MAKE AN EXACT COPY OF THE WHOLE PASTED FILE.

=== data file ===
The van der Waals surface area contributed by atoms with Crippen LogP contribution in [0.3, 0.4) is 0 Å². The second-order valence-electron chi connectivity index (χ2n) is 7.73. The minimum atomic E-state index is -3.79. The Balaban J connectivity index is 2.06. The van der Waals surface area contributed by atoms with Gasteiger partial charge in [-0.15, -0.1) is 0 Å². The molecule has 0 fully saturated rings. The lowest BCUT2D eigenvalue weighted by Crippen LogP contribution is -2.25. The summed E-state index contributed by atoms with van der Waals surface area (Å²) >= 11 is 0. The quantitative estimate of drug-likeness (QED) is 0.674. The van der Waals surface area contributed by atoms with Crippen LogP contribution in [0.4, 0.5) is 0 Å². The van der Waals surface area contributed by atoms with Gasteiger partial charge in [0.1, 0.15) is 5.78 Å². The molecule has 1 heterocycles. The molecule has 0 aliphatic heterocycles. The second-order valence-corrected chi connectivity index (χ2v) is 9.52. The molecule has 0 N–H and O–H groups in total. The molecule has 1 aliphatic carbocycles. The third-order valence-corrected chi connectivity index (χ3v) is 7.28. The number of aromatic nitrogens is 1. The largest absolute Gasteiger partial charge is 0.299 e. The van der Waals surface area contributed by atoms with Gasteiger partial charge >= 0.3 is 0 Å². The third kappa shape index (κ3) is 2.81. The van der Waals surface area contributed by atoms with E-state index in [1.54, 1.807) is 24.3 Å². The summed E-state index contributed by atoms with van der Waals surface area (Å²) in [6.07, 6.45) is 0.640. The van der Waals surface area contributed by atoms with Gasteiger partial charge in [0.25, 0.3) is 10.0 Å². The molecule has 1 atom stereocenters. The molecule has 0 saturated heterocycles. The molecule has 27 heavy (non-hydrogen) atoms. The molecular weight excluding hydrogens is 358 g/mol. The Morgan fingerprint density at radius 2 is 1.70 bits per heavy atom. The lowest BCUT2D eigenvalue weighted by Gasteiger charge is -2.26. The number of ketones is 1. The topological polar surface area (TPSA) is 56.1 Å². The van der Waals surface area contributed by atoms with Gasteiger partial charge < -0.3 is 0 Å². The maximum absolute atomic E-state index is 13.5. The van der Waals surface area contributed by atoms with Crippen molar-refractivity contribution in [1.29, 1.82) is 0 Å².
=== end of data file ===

The van der Waals surface area contributed by atoms with Crippen LogP contribution in [0.3, 0.4) is 0 Å². The second-order valence-electron chi connectivity index (χ2n) is 7.73. The minimum atomic E-state index is -3.79. The Balaban J connectivity index is 2.06. The van der Waals surface area contributed by atoms with Gasteiger partial charge in [-0.15, -0.1) is 0 Å². The molecule has 0 fully saturated rings. The lowest BCUT2D eigenvalue weighted by Crippen LogP contribution is -2.25. The summed E-state index contributed by atoms with van der Waals surface area (Å²) >= 11 is 0. The quantitative estimate of drug-likeness (QED) is 0.674. The van der Waals surface area contributed by atoms with Crippen LogP contribution in [0.4, 0.5) is 0 Å². The van der Waals surface area contributed by atoms with Gasteiger partial charge in [0.1, 0.15) is 5.78 Å². The molecule has 1 heterocycles. The molecule has 0 aliphatic heterocycles. The second-order valence-corrected chi connectivity index (χ2v) is 9.52. The molecule has 0 N–H and O–H groups in total. The molecule has 1 aliphatic carbocycles. The third-order valence-corrected chi connectivity index (χ3v) is 7.28. The number of aromatic nitrogens is 1. The largest absolute Gasteiger partial charge is 0.299 e. The van der Waals surface area contributed by atoms with Gasteiger partial charge >= 0.3 is 0 Å². The third kappa shape index (κ3) is 2.81. The van der Waals surface area contributed by atoms with E-state index in [1.54, 1.807) is 24.3 Å². The summed E-state index contributed by atoms with van der Waals surface area (Å²) in [6.07, 6.45) is 0.640. The van der Waals surface area contributed by atoms with Gasteiger partial charge in [0.25, 0.3) is 10.0 Å². The molecule has 1 atom stereocenters. The molecule has 0 saturated heterocycles. The molecule has 27 heavy (non-hydrogen) atoms. The molecular weight excluding hydrogens is 358 g/mol. The Morgan fingerprint density at radius 2 is 1.70 bits per heavy atom. The lowest BCUT2D eigenvalue weighted by Gasteiger charge is -2.26. The number of ketones is 1. The topological polar surface area (TPSA) is 56.1 Å². The van der Waals surface area contributed by atoms with Gasteiger partial charge < -0.3 is 0 Å². The maximum absolute atomic E-state index is 13.5. The van der Waals surface area contributed by atoms with Crippen molar-refractivity contribution in [1.29, 1.82) is 0 Å².